Mike Hennessy thinks finding potential recruits is just like marketing — you have to keep them interested and snatch them at the right time.
That’s why he started SmashFly, a startup that manages inbound interest from potential recruits and keeps them engaged with a company that’s eventually hoping to convert them to an employee. To do that, SmashFly has raised $22 million in a Series B round led by Bessemer Venture Partners to double its staff and invest in research and development.
“Marketing is all about getting a brand out there. How do you find people? How do you move them through the funnel to the point where they become a qualified lead?” CEO Mike Hennessy said. “If you take the same funnel and apply it to recruiting, we’re providing the top of the funnel. How do you find them, how do you attract them, move them through the funnel through a qualified lead?”
SmashFly starts by powering a company’s career site. That page is built to engage potential recruits, wherever they are coming from — a tweet or a Facebook post or directly, for example. If the person decides to signal some kind of intent, like giving their contact information, SmashFly will continue to remind them with a combination of content marketing and communication from the company.
Recruiting — especially in the tech world — is incredibly difficult, and being able to catch the attention of a potential candidate and hold onto it is valuable enough to build a whole company around it as a service. So if it works, companies (100 are using it today) are going to want to pay for those kinds of tools.
SmashFly has an overall pipeline of potential recruits that have signaled their interest in a role at the company. Then, all that “marketing” is fed into the service and automatically distributed throughout the pipeline that the company has built. It’s designed to keep the connection with a potential recruit warm and active in case they decide they want to work at the company.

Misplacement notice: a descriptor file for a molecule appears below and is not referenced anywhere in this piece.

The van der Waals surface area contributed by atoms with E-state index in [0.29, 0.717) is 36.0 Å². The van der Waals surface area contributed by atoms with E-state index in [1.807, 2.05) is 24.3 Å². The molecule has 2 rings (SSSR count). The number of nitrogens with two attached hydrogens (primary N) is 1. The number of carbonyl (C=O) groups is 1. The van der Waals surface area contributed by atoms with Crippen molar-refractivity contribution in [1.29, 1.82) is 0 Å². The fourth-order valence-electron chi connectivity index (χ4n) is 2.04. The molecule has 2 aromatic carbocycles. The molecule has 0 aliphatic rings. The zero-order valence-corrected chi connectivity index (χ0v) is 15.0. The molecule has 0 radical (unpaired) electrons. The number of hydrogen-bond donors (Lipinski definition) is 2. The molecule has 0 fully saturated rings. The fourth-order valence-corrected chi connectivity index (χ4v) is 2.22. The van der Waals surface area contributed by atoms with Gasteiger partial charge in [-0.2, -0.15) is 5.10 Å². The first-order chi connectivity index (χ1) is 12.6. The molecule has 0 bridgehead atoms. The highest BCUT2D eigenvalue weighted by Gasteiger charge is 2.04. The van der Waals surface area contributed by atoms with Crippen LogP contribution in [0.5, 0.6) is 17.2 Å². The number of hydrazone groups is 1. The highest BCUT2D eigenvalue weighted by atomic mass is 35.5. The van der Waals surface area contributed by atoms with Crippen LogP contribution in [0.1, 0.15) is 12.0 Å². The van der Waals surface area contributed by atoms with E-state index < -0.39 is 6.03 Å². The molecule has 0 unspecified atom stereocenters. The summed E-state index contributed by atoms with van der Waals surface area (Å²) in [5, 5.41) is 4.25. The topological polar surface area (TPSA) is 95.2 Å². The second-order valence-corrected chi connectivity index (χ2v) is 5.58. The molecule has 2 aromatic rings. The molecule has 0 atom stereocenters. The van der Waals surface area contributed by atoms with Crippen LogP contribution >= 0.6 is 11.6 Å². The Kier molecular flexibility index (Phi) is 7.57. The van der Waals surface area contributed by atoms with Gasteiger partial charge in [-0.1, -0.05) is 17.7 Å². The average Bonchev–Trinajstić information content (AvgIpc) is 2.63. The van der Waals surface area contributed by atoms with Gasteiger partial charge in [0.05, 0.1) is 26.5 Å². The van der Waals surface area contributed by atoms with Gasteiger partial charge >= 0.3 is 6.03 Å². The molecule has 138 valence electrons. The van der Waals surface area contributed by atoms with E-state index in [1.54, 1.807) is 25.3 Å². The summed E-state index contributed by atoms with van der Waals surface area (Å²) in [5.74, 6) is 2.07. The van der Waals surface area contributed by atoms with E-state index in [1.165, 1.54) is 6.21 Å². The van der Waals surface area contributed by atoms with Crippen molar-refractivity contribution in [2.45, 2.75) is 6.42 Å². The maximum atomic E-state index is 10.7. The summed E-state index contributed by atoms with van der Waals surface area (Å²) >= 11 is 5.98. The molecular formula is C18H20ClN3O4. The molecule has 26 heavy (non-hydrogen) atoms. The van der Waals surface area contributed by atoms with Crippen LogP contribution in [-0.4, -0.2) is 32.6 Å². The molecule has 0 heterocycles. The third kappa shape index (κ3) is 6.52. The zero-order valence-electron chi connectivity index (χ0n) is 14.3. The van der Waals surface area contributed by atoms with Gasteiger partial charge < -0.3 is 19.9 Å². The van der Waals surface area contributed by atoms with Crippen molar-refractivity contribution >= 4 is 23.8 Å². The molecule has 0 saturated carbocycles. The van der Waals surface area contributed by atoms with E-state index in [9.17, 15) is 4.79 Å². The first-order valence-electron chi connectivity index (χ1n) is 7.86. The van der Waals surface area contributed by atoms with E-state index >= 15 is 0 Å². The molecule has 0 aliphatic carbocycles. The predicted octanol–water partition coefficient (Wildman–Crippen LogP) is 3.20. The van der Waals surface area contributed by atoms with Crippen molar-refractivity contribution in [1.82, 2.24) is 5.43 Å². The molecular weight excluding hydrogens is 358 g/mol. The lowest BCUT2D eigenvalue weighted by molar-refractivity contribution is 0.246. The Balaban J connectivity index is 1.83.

“The idea is that cold-calling is very problematic,” Hennessy said. “When you publish information that’s relevant to the audience, they become warm. They’re more introduced to your brand and opportunity. Through that content marketing you can move that down the funnel to a better consumer experience when you do that versus when you pick up the phone and call people.”
There are a couple challenges to this type of recruiting, however. There are other services that power job sites like Greenhouse, which help optimize the hiring process. And at a lot of companies, warm introductions trump applications — though, for SmashFly it’s about getting the attention of recruits who might not want to join right at that moment.
Hennessy got the idea after leaving Brassring, a recruitment software startup he sold in 2006. Instead of simply just managing potential recruits inside a service, there was an opportunity to help manage potential recruits that hadn’t yet applied to the company, Hennessy said. So in 2007, he left the company to start SmashFly — which in total has raised around $31 million.